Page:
Teachers

GadflyAn Atlantic article by sociology professor Richard Greenwald examines Mayor Michael Bloomberg’s education legacy, concluding that while the Big Apple’s education sector has certainly seen progress (graduation rates have increased 39 percent since 2005, for example, and Bloomberg has made a concerted effort to rebuild the decrepit physical infrastructure), there have also been setbacks (e.g., problems with test administration). Instead, the author suggests that Bloomberg claim the mantle of “recycling mayor”—or perhaps “alternative-transportation mayor” instead.

A survey of 200 Idaho teachers found that most don’t need convincing to bring educational technology into the classroom—they just need training. Eighty-four percent said the pros of ed tech outweighed the cons and that they are currently using or planning to use ed tech in their classrooms. However, 80 percent either didn’t know of social-media technologies like Skype and Twitter or employ them rarely or never—and only 21 percent of those surveyed employ games, simulations, or virtual laboratories in their classrooms on a monthly basis.

After accepting the New York City teacher union’s endorsement, mayoral candidate Bill Thompson is carefully constructing his stance on education policy. Due in part to the involvement of his campaign chairwoman, State Board of Regents chancellor Merryl Tisch, he has fostered a relationship with charter advocates and Randi Weingarten. We’ll see how he handles this balancing act.

Chris Walters, a Virginia native and newly minted Massachusetts Institute of Technology PhD, has...

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In which Terry celebrates cheating (sort of)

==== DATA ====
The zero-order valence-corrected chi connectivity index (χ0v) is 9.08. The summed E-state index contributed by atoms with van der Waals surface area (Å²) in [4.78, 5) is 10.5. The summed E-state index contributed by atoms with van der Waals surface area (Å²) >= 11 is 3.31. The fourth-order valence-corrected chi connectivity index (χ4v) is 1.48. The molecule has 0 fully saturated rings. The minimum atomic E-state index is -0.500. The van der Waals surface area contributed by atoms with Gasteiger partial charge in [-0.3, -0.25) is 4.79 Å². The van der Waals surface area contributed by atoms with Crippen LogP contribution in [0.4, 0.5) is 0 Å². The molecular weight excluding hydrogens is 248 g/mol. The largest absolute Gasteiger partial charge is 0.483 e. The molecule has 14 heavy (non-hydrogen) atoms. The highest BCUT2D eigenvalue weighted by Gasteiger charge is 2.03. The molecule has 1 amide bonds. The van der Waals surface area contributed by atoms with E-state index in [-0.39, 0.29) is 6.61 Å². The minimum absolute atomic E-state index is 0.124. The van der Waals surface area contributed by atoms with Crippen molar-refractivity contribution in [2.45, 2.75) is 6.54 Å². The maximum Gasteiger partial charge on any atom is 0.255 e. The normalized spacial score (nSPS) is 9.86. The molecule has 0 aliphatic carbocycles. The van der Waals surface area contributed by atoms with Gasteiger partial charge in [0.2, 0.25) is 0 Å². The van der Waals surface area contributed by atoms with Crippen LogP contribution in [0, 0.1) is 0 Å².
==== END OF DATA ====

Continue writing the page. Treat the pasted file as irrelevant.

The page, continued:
Terry livens up the airwaves, bantering with Mike about NCTQ’s blockbuster report, the Blaine Amendment, and Philly’s budget woes. Amber waltzes through the dance of the lemons.

Amber's Research Minute

Strategic Involuntary Teacher Transfers and Teacher Performance: Examining Equity and Efficiency,” by Jason A. Grissom, Susanna Loeb, and Nathaniel Nakashima, NBER Working Paper No. 19108 (Cambridge, MA: National Bureau of Economic Research, June 2013).

GadflyNew York City’s graduation rate dipped very slightly in 2012—information that was hailed as a win by Mayor Bloomberg, given that the class of 2012 was the first cohort not given the option to graduate with an easier-to-obtain “local diploma.”

The United Federation of Teachers has announced its support for former city comptroller Bill Thompson’s bid for mayor of New York City—the union’s first endorsement in a mayoral election in more than a decade. But have no fear, ye other candidates—Mayor Bloomberg has derisively dubbed the union endorsement a “kiss of death” (to which the union responded by likening Bloomberg’s approval as “worse than a zombie attack”). And Gotham politics continue.

Earlier this week, New Hampshire Superior Court judge John Lewis bucked U.S. Supreme Court precedent and ruled that the state’s tax-credit-scholarship program directed public money to religious schools, in violation of the state constitution’s Blaine Amendment—a provision banning government aid to “sectarian” schools that has its roots in the anti-Catholic bigotry pervasive in the late 1800s. (Blaine Amendments still exist in thirty-six other states.) Judge Lewis’s ruling marks the first time a tax-credit-scholarship program has been struck down on these grounds. Previously, the U.S. Supreme Court had determined that tax-credit-scholarship money never reaches the state treasury and thus cannot be considered public. An appeal in the...